This is why the notion of fundamental scarcity still dominates economic theorizing in spite of the fact that the rich nations regularly destroy, at great expense, masses of surplus resources consciously and intentionally. They also do this 'unconsciously' through following policies that lead to destruction by way of armed conflict, mostly of limited scale, but periodically on a world scale. To argue this in detail requires volumes that are available elsewhere and sceptics need to turn to them. (See, for example)
The truth is that post-industrial society is also a post scarcity society. Before the industrial revolution great civilizations had to build their assets by exploiting the labour of their politically ignorant masses. Industrialization was really a social evolutionary step away from this tradition. It released the ability to tap sources of energy unusable before and, through the development of science, the ability to invent increasingly efficient, powerful, and complex machinery to make use of the new forms of energy.
This process has continued at an exponential rate since the onset of industrialization. At the end of our century we talk not only about mechanization and automation but cybernation, miniaturization, and ephemeralization. We can make virtually anything in any quantity we desire. Why is it not obvious that there should be no need for anyone in the world to go without basic provisions necessary for a healthful lifestyle?
An outmoded belief system makes our success story into a threat to the survival of twenty-rirst century civilization. The world looks as though it were worse off at the end of the start of the new century than in the middle of the last one. And this in spite of technologies and industries at our disposal which were unimaginable in fifty years ago. An endemic and relentlessly increasing "unemployment threat" is seen as a "problem" through a belief system that was invented to explain a world where human brawn was the main source of power needed to accomplish necessary work.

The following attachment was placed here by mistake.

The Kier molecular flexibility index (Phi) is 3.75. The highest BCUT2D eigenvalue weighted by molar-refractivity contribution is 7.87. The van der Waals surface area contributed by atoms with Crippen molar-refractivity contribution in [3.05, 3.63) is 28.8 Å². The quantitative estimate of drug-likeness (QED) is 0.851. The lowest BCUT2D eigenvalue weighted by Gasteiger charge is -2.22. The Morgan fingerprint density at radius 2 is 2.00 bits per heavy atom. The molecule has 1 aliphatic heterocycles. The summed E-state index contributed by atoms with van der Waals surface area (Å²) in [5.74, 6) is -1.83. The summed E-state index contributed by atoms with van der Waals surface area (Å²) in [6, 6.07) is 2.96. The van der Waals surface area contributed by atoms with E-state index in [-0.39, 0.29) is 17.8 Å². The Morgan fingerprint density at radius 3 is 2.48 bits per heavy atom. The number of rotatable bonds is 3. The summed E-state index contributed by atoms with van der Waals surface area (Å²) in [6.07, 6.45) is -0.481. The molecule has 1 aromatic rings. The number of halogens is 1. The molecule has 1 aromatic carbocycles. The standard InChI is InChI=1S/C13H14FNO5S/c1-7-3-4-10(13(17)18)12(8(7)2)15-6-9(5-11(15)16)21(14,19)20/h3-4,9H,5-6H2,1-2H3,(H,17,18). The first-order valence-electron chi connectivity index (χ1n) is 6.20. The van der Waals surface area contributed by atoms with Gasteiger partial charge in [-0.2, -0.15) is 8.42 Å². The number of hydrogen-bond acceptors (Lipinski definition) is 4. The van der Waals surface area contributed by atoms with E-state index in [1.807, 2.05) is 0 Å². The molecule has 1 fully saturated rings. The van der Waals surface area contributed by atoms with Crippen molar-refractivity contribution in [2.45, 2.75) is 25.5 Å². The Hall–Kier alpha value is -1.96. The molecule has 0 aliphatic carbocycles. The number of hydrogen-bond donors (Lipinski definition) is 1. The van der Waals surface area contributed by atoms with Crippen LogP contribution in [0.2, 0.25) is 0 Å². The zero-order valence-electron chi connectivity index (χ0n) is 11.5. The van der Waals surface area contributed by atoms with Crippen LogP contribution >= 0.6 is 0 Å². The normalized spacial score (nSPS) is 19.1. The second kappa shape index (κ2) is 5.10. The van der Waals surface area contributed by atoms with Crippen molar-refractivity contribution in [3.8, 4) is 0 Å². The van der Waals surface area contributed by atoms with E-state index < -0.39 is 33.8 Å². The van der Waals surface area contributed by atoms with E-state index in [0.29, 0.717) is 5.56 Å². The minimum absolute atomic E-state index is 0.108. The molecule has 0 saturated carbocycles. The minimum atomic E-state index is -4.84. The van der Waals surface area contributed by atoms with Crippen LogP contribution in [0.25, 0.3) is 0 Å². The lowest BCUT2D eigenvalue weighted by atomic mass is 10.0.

Looked at through a more appropriate set of assumptions---reflecting the realities of self-regulating, intelligent machine systems and the global information society---unemployment is not a disease but the sign of a successful development that releases people in droves from imposed labour to be free to chose their own work. This is a precondition for the self organising process evolutionary scientists are investigating.
The challenge, then, as we look into the first few seconds of the new year in the life of our species (each second representing 95 real years), is to conceive of a vision that is worthy of the possibilities inherent in being a conscious partner in Life's future adventures.
The vision is a human family where sibling rivalry gives way to cooperation; where it is clear that there is enough life support to go round and give every sister and brother basic security from want without having to fight to secure it. The name of the game is no longer survival but the higher goal of developing dormant capacities and contributing the results to enhance the quality of life of the whole family.